There's a commonly held belief in the NBA that says it's impossible to receive fair value when trading a true superstar player.
The Minnesota Timberwolves have experienced that firsthand.
After 12 seasons with Kevin Garnett and zero Finals appearances, it became time for Minnesota to cash in. Garnett stuck with Minnesota far longer than most modern superstars would have, but no one blamed KG for wanting to leave after Minnesota failed to surround him with talent.
Now it's deja vu all over again in Minnesota. Another transcendent talent at power forward appears ready to bolt.
Kevin Love's situation is similar to Garnett's, albeit on a much lesser scale. The quality of players around Love, particularly last season, was better than just about every year of what Garnett had to deal with in his prime.
Love has also spent half the time Garnett did in Minnesota, but six straight years of missing the playoffs is no picnic any way you slice it. At least Garnett had a taste of success.
Semantics aside, the end result may end up being the same: If Love wants out and won't re-sign after this season, Minnesota might have no choice but to trade him instead of losing him outright.
Here's ESPN.com's Marc Stein and Ramona Shelburne with more:
Kevin Love has made it clear to the Timberwolves that he intends to become an unrestricted free agent after next season and has no interest in a contract extension to stay in Minnesota, according to sources with knowledge of the situation.
Although sources say Love has stopped short of demanding a trade, his position could effectively force the Timberwolves to deal the All-Star forward before next season -- or before the trade deadline in February 2015 at the latest -- if they hope to dodge the risk of losing him without compensation.
Due to the clear lack of leverage, history tells us that Minnesota will more than likely lose this deal. With the possible exception of the Carmelo Anthony trade, the team acquiring the superstar almost always wins in the end. The Chris Paul trade is a good example, and so is the Garnett deal.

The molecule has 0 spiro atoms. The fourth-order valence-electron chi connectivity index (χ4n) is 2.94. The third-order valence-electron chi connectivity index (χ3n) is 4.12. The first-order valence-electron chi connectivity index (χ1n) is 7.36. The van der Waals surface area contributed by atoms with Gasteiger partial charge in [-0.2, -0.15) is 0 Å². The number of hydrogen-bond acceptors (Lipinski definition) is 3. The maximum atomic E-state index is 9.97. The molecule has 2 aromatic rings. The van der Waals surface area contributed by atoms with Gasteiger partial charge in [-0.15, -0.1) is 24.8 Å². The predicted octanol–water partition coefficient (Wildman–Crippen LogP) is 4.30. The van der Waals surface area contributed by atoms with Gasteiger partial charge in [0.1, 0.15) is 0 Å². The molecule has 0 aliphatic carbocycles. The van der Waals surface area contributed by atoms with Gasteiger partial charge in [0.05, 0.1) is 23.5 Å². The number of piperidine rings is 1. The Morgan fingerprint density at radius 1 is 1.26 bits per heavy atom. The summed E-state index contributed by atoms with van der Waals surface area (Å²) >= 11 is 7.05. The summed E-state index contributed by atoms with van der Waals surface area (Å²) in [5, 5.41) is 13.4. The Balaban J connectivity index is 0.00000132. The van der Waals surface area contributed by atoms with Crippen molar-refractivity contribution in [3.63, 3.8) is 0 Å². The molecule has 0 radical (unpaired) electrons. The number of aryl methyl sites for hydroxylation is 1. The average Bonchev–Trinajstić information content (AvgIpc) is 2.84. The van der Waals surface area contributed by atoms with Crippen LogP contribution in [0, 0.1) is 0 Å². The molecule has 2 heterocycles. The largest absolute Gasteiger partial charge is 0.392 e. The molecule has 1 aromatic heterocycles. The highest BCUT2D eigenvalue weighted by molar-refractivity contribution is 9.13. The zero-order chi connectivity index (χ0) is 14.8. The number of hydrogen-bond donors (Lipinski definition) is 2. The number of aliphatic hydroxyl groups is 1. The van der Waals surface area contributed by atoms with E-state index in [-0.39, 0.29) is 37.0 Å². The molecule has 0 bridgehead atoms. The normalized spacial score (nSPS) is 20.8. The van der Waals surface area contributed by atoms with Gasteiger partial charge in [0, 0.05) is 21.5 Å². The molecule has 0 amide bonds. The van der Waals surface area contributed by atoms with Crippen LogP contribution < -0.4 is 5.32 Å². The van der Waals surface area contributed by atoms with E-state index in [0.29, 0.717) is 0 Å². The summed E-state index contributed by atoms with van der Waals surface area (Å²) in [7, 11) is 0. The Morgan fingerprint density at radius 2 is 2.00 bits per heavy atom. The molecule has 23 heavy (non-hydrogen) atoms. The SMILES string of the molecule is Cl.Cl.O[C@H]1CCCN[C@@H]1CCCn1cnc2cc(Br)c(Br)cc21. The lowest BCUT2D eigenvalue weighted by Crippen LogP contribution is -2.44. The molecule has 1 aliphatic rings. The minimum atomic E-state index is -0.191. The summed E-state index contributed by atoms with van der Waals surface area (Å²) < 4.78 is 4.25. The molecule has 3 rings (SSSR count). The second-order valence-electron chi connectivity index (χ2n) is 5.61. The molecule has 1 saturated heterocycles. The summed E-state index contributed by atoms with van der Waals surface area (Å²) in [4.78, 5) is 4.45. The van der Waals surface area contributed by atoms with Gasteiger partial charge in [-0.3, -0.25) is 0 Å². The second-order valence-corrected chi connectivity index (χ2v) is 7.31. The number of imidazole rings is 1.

While there was definitely a large contingency of heartbroken teams and fans screaming bloody murder over the deal, at least at the time, it looked like trading Garnett to the Boston Celtics was a pretty good deal for Minnesota, considering the circumstances.
"I'm confident I made the right decision here, even though that it was a difficult one," Wolves owner Glen Taylor told ESPN.com immediately after the trade went down.
"The past few seasons our on-court performance has been disappointing to our fans, myself, [owner] Glen Taylor and the entire organization," general manager/head coach Kevin McHale said, via the ESPN.com report. "Through this trade, we have obtained very talented, young players with a lot of potential, future flexibility with the salary cap and two future first-round NBA draft picks.
There really was a lot to like. In Al Jefferson, the Timberwolves received a controllable 22-year-old post-scoring maven coming off a year where he averaged 16 points, 11 boards and a 19.8 PER. Jefferson looked every bit the part of franchise big man. Even now, Minnesota would be awfully fortunate to receive a 22-year-old player who could put up numbers like that.
There was more than just Jefferson, though. Recent first-round picks like Gerald Green and Sebastian Telfair were included, both still young and oozing with athleticism and potential. Neither panned out for Minnesota (although Green has had a nice resurgence over the last few years), but at the time, they were intriguing prospects. Ryan Gomes and Theo Ratliff could be solid role players.
Aside from Jefferson and the other players, two first-round picks came in the Garnett trade as well. Both materialized in 2009, and David Kahn stamped his place in history by drafting Jonny Flynn after he already had taken Ricky Rubio. Wayne Ellington was the later pick.